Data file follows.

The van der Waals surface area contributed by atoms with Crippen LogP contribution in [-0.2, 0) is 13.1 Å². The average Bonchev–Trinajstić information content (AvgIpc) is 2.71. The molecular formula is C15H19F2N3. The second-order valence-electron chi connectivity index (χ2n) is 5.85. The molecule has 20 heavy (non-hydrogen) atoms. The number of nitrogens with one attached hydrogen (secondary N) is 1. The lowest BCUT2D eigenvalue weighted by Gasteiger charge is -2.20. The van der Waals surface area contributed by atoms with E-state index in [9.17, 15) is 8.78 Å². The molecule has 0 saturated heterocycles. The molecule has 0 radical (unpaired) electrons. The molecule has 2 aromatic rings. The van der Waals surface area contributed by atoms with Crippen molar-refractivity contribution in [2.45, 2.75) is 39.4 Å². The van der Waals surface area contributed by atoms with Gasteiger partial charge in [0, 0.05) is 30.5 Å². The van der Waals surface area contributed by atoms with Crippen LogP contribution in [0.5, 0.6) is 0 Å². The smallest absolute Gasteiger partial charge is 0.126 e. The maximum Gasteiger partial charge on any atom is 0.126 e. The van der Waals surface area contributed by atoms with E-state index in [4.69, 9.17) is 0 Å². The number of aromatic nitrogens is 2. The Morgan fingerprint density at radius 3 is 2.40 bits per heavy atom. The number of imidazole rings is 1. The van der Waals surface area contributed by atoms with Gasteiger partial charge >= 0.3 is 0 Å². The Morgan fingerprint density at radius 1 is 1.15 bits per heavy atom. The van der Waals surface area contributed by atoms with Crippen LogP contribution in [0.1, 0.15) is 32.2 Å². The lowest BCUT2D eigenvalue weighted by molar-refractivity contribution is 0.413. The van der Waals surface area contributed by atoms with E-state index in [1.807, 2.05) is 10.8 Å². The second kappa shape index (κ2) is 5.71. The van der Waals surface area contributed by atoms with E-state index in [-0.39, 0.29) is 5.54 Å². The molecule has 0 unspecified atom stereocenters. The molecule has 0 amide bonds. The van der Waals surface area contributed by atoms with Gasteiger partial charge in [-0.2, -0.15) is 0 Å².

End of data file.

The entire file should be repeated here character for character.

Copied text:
The van der Waals surface area contributed by atoms with Crippen LogP contribution in [-0.2, 0) is 13.1 Å². The average Bonchev–Trinajstić information content (AvgIpc) is 2.71. The molecular formula is C15H19F2N3. The second-order valence-electron chi connectivity index (χ2n) is 5.85. The molecule has 20 heavy (non-hydrogen) atoms. The number of nitrogens with one attached hydrogen (secondary N) is 1. The lowest BCUT2D eigenvalue weighted by Gasteiger charge is -2.20. The van der Waals surface area contributed by atoms with E-state index in [9.17, 15) is 8.78 Å². The molecule has 0 saturated heterocycles. The molecule has 0 radical (unpaired) electrons. The molecule has 2 aromatic rings. The van der Waals surface area contributed by atoms with Crippen molar-refractivity contribution in [2.45, 2.75) is 39.4 Å². The van der Waals surface area contributed by atoms with Gasteiger partial charge in [0, 0.05) is 30.5 Å². The van der Waals surface area contributed by atoms with Crippen LogP contribution in [0.5, 0.6) is 0 Å². The smallest absolute Gasteiger partial charge is 0.126 e. The maximum Gasteiger partial charge on any atom is 0.126 e. The van der Waals surface area contributed by atoms with E-state index in [4.69, 9.17) is 0 Å². The number of aromatic nitrogens is 2. The Morgan fingerprint density at radius 3 is 2.40 bits per heavy atom. The number of imidazole rings is 1. The van der Waals surface area contributed by atoms with Gasteiger partial charge >= 0.3 is 0 Å². The Morgan fingerprint density at radius 1 is 1.15 bits per heavy atom. The van der Waals surface area contributed by atoms with Crippen LogP contribution in [0.1, 0.15) is 32.2 Å². The lowest BCUT2D eigenvalue weighted by molar-refractivity contribution is 0.413. The van der Waals surface area contributed by atoms with E-state index in [1.807, 2.05) is 10.8 Å². The second kappa shape index (κ2) is 5.71. The van der Waals surface area contributed by atoms with E-state index in [-0.39, 0.29) is 5.54 Å². The molecule has 0 unspecified atom stereocenters. The molecule has 0 amide bonds. The van der Waals surface area contributed by atoms with Gasteiger partial charge in [-0.2, -0.15) is 0 Å².